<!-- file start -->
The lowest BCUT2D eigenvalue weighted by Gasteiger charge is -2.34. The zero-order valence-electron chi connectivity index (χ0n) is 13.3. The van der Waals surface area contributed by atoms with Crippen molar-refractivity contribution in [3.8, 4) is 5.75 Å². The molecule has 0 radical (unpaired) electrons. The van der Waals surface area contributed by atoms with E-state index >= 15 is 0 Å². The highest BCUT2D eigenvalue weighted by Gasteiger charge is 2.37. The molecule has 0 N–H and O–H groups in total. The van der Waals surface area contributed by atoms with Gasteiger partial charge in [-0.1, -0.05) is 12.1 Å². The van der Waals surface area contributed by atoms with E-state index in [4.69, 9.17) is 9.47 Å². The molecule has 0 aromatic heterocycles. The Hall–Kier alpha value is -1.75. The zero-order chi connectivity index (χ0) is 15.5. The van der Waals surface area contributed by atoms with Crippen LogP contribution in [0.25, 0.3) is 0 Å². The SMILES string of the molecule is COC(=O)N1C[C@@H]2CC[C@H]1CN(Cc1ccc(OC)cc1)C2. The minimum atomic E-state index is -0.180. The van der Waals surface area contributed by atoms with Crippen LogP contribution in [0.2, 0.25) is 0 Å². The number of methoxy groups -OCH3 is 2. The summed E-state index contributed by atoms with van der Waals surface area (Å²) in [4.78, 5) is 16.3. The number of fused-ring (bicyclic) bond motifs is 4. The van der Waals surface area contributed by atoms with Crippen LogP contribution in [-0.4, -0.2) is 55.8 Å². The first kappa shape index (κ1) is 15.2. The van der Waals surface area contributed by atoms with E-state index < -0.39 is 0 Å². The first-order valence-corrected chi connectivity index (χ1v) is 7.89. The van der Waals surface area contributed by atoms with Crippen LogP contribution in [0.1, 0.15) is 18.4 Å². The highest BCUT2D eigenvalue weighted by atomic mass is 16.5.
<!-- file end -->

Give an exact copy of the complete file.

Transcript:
The lowest BCUT2D eigenvalue weighted by Gasteiger charge is -2.34. The zero-order valence-electron chi connectivity index (χ0n) is 13.3. The van der Waals surface area contributed by atoms with Crippen molar-refractivity contribution in [3.8, 4) is 5.75 Å². The molecule has 0 radical (unpaired) electrons. The van der Waals surface area contributed by atoms with E-state index >= 15 is 0 Å². The highest BCUT2D eigenvalue weighted by Gasteiger charge is 2.37. The molecule has 0 N–H and O–H groups in total. The van der Waals surface area contributed by atoms with Gasteiger partial charge in [-0.1, -0.05) is 12.1 Å². The van der Waals surface area contributed by atoms with E-state index in [4.69, 9.17) is 9.47 Å². The molecule has 0 aromatic heterocycles. The Hall–Kier alpha value is -1.75. The zero-order chi connectivity index (χ0) is 15.5. The van der Waals surface area contributed by atoms with Crippen LogP contribution in [0.25, 0.3) is 0 Å². The SMILES string of the molecule is COC(=O)N1C[C@@H]2CC[C@H]1CN(Cc1ccc(OC)cc1)C2. The minimum atomic E-state index is -0.180. The van der Waals surface area contributed by atoms with Crippen LogP contribution in [0.2, 0.25) is 0 Å². The number of methoxy groups -OCH3 is 2. The summed E-state index contributed by atoms with van der Waals surface area (Å²) in [4.78, 5) is 16.3. The number of fused-ring (bicyclic) bond motifs is 4. The van der Waals surface area contributed by atoms with Crippen LogP contribution in [-0.4, -0.2) is 55.8 Å². The first kappa shape index (κ1) is 15.2. The van der Waals surface area contributed by atoms with E-state index < -0.39 is 0 Å². The first-order valence-corrected chi connectivity index (χ1v) is 7.89. The van der Waals surface area contributed by atoms with Crippen LogP contribution in [0.1, 0.15) is 18.4 Å². The highest BCUT2D eigenvalue weighted by atomic mass is 16.5.